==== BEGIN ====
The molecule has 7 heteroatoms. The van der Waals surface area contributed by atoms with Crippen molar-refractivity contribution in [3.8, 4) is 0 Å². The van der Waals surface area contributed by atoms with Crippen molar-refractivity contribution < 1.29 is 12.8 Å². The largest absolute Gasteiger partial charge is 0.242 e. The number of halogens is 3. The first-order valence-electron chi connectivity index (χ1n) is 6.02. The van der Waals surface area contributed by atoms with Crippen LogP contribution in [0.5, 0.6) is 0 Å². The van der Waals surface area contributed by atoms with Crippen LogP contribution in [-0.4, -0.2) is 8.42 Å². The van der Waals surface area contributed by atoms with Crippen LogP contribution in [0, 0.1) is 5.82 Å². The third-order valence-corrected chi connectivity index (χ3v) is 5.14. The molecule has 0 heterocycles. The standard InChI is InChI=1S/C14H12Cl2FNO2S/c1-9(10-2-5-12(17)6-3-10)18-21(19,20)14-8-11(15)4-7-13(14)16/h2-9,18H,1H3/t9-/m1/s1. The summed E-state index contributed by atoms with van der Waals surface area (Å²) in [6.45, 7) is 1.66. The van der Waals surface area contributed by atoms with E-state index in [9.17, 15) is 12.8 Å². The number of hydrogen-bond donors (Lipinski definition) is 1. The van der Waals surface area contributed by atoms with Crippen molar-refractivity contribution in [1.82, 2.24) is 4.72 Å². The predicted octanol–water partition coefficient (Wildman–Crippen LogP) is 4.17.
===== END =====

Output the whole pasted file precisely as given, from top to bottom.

The molecule has 7 heteroatoms. The van der Waals surface area contributed by atoms with Crippen molar-refractivity contribution in [3.8, 4) is 0 Å². The van der Waals surface area contributed by atoms with Crippen molar-refractivity contribution < 1.29 is 12.8 Å². The largest absolute Gasteiger partial charge is 0.242 e. The number of halogens is 3. The first-order valence-electron chi connectivity index (χ1n) is 6.02. The van der Waals surface area contributed by atoms with Crippen LogP contribution in [0.5, 0.6) is 0 Å². The van der Waals surface area contributed by atoms with Crippen LogP contribution in [-0.4, -0.2) is 8.42 Å². The van der Waals surface area contributed by atoms with Crippen LogP contribution in [0, 0.1) is 5.82 Å². The third-order valence-corrected chi connectivity index (χ3v) is 5.14. The molecule has 0 heterocycles. The standard InChI is InChI=1S/C14H12Cl2FNO2S/c1-9(10-2-5-12(17)6-3-10)18-21(19,20)14-8-11(15)4-7-13(14)16/h2-9,18H,1H3/t9-/m1/s1. The summed E-state index contributed by atoms with van der Waals surface area (Å²) in [6.45, 7) is 1.66. The van der Waals surface area contributed by atoms with E-state index in [9.17, 15) is 12.8 Å². The number of hydrogen-bond donors (Lipinski definition) is 1. The van der Waals surface area contributed by atoms with Crippen molar-refractivity contribution in [1.82, 2.24) is 4.72 Å². The predicted octanol–water partition coefficient (Wildman–Crippen LogP) is 4.17.